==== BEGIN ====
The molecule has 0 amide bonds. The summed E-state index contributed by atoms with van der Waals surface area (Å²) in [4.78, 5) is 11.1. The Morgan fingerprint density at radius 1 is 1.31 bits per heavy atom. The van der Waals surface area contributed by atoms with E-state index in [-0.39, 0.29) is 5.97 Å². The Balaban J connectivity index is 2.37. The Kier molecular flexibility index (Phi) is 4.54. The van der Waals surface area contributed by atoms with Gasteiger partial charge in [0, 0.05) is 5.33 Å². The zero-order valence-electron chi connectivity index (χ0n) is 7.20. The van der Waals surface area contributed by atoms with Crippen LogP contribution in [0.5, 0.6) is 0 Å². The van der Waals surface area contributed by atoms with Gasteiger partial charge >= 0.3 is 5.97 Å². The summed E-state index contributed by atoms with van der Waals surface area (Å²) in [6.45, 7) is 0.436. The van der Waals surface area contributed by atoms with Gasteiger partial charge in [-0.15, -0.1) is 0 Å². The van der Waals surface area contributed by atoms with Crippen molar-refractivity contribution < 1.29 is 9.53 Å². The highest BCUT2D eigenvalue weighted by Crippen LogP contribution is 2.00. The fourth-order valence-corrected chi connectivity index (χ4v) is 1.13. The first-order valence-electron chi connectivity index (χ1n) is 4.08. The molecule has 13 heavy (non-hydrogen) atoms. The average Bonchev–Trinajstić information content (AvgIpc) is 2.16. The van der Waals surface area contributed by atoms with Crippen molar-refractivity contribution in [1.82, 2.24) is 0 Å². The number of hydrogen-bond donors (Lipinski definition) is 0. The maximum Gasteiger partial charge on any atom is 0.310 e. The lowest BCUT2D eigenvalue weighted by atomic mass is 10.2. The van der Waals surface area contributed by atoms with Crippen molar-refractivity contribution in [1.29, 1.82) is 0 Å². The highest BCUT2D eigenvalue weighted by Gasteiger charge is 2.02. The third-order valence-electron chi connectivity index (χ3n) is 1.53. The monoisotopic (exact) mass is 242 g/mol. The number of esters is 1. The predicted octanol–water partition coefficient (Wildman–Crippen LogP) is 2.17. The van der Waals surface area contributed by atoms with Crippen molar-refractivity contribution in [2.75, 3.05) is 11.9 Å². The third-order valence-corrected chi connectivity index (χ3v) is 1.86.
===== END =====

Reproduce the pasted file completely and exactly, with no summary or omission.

The molecule has 0 amide bonds. The summed E-state index contributed by atoms with van der Waals surface area (Å²) in [4.78, 5) is 11.1. The Morgan fingerprint density at radius 1 is 1.31 bits per heavy atom. The van der Waals surface area contributed by atoms with E-state index in [-0.39, 0.29) is 5.97 Å². The Balaban J connectivity index is 2.37. The Kier molecular flexibility index (Phi) is 4.54. The van der Waals surface area contributed by atoms with Gasteiger partial charge in [0, 0.05) is 5.33 Å². The zero-order valence-electron chi connectivity index (χ0n) is 7.20. The van der Waals surface area contributed by atoms with Crippen LogP contribution in [0.5, 0.6) is 0 Å². The van der Waals surface area contributed by atoms with Gasteiger partial charge >= 0.3 is 5.97 Å². The summed E-state index contributed by atoms with van der Waals surface area (Å²) in [6.45, 7) is 0.436. The van der Waals surface area contributed by atoms with Gasteiger partial charge in [-0.15, -0.1) is 0 Å². The van der Waals surface area contributed by atoms with Crippen molar-refractivity contribution < 1.29 is 9.53 Å². The highest BCUT2D eigenvalue weighted by Crippen LogP contribution is 2.00. The fourth-order valence-corrected chi connectivity index (χ4v) is 1.13. The first-order valence-electron chi connectivity index (χ1n) is 4.08. The molecule has 13 heavy (non-hydrogen) atoms. The average Bonchev–Trinajstić information content (AvgIpc) is 2.16. The van der Waals surface area contributed by atoms with Crippen molar-refractivity contribution in [1.82, 2.24) is 0 Å². The number of hydrogen-bond donors (Lipinski definition) is 0. The maximum Gasteiger partial charge on any atom is 0.310 e. The lowest BCUT2D eigenvalue weighted by atomic mass is 10.2. The van der Waals surface area contributed by atoms with Crippen molar-refractivity contribution in [1.29, 1.82) is 0 Å². The highest BCUT2D eigenvalue weighted by Gasteiger charge is 2.02. The third-order valence-electron chi connectivity index (χ3n) is 1.53. The monoisotopic (exact) mass is 242 g/mol. The number of esters is 1. The predicted octanol–water partition coefficient (Wildman–Crippen LogP) is 2.17. The van der Waals surface area contributed by atoms with Crippen molar-refractivity contribution in [2.75, 3.05) is 11.9 Å². The third-order valence-corrected chi connectivity index (χ3v) is 1.86.